Then I made a FATAL mistake. As a blogger and Internet nerd, Google, Wikipedia and Youtube are my best friends. I love searching for information, interviews, etc. I came across a Kreayshawn vlog where she was commenting on Kat Stacks. For those of you that aren’t familiar with Kat, you are the lucky ones. Anyway, Kreayshawn went on to give a “feminist” respond to Kat praising her for fucking a bunch of guys and calling them out on it. Its way too deep and complex to get into for the sake of this post but lets just say it was at this moment that I realized she was an idiot. Then I came across another video where she uses the word n*gger. (I am only censoring the word so I don’t get flagged for hate speech.) This just made me sad.

I am a huge proponent for freedom of speech. My family owned a newspaper in the 60s and 70s. I wrote for my High School and College newspapers and for an LA based teen publication for 5 years. My main issue with words are their purpose or how they are used. We happen to live in a very confusing but exciting time where the lines of race and power are extremely blurred. There is so much potential for now. Premature colorblindness is a scary residual of progression. We all want to live in a world where race has very little to do with how the people of the world perceive each other but you can’t live in that world until that world exists…and it just doesn’t exist yet. It seems that when all those lines are seemingly dropped, Black people bear the brunt of appropriation. I don’t agree with the use of the word n*gger or n*gga by Black people but at the very least we can argue that there is some reclaiming of the word. That it was once a word used against us and now we can take it and make it our own. For that word to be re appropriated by mass society takes it back out of the hands of Black people and back into the hands of the majority. No matter how far we remove ourselves from it the fact is that the word is rooted in racism and its use evokes racism. A white girl who has appropriated every “perceived” aspect of black culture using that word is an idiot with no regard for the people and culture from which she takes. To me, her saying n*gger is more disrespectful than a Klansman using it. At least the Klansman knows he is racist. I am not saying she hates Black people, I’m saying she doesn’t give a fuck about history. If I started dressing like a cholo and started saying s*ic and wet back every other word please believe I’d get the shit stomped out of me. There is still so much internalized hatred and low self esteem in Black people that we will allow, accept and justify people shitting over the graves of our ancestors. We can support someone because we are amazed that they would have the balls to say something so derogatory. Instead of dealing with it we pretend like it doesn’t effect us. We have been taught that. Our ancestors were forced into servitude, raped, lynched for looking at the wrong person. We do not yet know how to defend ourselves against injustice as a whole. We pretend like the injustice can’t break us, like it doesn’t affect us. We put our faith in God and religion and other things higher than ourselves because in the end who or what else will come to our aide? I am speaking extremely generally but I feel like this is a general sentiment that is unspoken in Black communities and I think when a white female buffoon rapping about Prada and saying n*gger every other word is supported by our communities is a clear example that we just don’t give a fuck about our selves.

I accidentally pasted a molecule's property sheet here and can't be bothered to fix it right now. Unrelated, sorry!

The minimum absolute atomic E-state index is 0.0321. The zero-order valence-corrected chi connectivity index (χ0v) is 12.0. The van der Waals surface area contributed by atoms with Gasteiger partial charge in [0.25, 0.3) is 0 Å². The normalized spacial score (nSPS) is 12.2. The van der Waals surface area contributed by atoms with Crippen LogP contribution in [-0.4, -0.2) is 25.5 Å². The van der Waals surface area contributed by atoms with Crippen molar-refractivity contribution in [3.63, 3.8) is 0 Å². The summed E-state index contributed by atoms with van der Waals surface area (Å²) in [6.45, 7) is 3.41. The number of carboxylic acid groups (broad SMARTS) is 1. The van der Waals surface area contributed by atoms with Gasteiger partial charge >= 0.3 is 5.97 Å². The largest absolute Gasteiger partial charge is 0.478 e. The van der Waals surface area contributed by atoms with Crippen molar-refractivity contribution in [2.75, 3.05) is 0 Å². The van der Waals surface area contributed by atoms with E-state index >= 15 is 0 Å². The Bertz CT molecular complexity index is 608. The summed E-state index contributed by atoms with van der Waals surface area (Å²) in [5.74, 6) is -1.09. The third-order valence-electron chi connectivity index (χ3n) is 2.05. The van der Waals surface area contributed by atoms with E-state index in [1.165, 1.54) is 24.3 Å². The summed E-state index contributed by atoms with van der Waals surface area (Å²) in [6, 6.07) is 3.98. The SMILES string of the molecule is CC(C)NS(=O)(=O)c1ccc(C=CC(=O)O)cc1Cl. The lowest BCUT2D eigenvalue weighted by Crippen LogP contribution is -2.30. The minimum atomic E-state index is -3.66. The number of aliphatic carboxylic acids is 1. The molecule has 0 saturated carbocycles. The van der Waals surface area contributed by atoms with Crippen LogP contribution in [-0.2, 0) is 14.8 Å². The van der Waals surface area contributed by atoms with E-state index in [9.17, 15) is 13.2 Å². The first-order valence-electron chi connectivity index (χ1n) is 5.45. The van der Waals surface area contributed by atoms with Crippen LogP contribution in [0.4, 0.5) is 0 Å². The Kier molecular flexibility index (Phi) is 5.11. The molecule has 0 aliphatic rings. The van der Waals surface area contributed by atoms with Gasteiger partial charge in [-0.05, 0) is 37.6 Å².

I’ll be nicer next time.

Madea (smh)

Writing about Tyler Perry has proven to be a more difficult task than…

African American screenwriter Tyler Perry presents a complicated lens to look at “blackness” through.  His cultural observations seemingly….

Tyler Perry is a coon.

I’m going to keep this one relatively short. Otherwise it will turn into a book.  On my way to interview M.4.T.P. last week I saw a billboard for the newest Madea movie.  It was simply a bust of the title character and the phrase “good afternoot”.